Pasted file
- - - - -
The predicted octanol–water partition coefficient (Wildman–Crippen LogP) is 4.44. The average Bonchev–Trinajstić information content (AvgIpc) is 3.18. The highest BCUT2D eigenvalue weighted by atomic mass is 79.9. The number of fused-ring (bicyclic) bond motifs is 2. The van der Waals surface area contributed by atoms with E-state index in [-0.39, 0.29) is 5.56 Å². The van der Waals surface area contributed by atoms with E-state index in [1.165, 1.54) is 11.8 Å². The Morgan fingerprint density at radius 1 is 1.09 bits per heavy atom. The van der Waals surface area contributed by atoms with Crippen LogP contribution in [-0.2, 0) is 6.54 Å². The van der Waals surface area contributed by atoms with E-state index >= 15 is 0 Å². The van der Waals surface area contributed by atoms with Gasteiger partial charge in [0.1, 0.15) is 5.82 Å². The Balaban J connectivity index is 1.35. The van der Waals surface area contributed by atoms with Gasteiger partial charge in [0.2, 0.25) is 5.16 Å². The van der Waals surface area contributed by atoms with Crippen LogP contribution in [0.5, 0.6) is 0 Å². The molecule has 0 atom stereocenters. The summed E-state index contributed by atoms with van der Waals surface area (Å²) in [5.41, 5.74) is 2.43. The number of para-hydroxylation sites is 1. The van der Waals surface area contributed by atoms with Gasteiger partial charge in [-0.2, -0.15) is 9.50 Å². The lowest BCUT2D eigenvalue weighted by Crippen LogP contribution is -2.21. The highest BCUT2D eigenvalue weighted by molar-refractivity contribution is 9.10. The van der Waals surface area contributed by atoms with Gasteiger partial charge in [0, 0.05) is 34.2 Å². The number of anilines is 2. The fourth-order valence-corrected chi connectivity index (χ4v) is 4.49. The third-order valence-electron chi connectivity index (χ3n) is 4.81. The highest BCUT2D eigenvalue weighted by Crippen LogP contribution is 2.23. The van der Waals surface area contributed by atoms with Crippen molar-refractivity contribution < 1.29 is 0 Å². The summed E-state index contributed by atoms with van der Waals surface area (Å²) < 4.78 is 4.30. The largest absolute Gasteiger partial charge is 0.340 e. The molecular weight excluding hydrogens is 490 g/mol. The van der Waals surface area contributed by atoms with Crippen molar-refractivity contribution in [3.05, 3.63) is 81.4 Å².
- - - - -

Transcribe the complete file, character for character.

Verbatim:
The predicted octanol–water partition coefficient (Wildman–Crippen LogP) is 4.44. The average Bonchev–Trinajstić information content (AvgIpc) is 3.18. The highest BCUT2D eigenvalue weighted by atomic mass is 79.9. The number of fused-ring (bicyclic) bond motifs is 2. The van der Waals surface area contributed by atoms with E-state index in [-0.39, 0.29) is 5.56 Å². The van der Waals surface area contributed by atoms with E-state index in [1.165, 1.54) is 11.8 Å². The Morgan fingerprint density at radius 1 is 1.09 bits per heavy atom. The van der Waals surface area contributed by atoms with Crippen LogP contribution in [-0.2, 0) is 6.54 Å². The van der Waals surface area contributed by atoms with E-state index >= 15 is 0 Å². The van der Waals surface area contributed by atoms with Gasteiger partial charge in [0.1, 0.15) is 5.82 Å². The Balaban J connectivity index is 1.35. The van der Waals surface area contributed by atoms with Gasteiger partial charge in [0.2, 0.25) is 5.16 Å². The van der Waals surface area contributed by atoms with Crippen LogP contribution in [0.5, 0.6) is 0 Å². The molecule has 0 atom stereocenters. The summed E-state index contributed by atoms with van der Waals surface area (Å²) in [5.41, 5.74) is 2.43. The number of para-hydroxylation sites is 1. The van der Waals surface area contributed by atoms with Gasteiger partial charge in [-0.2, -0.15) is 9.50 Å². The lowest BCUT2D eigenvalue weighted by Crippen LogP contribution is -2.21. The highest BCUT2D eigenvalue weighted by molar-refractivity contribution is 9.10. The van der Waals surface area contributed by atoms with Gasteiger partial charge in [0, 0.05) is 34.2 Å². The number of anilines is 2. The fourth-order valence-corrected chi connectivity index (χ4v) is 4.49. The third-order valence-electron chi connectivity index (χ3n) is 4.81. The highest BCUT2D eigenvalue weighted by Crippen LogP contribution is 2.23. The van der Waals surface area contributed by atoms with Crippen molar-refractivity contribution < 1.29 is 0 Å². The summed E-state index contributed by atoms with van der Waals surface area (Å²) < 4.78 is 4.30. The largest absolute Gasteiger partial charge is 0.340 e. The molecular weight excluding hydrogens is 490 g/mol. The van der Waals surface area contributed by atoms with Crippen molar-refractivity contribution in [3.05, 3.63) is 81.4 Å².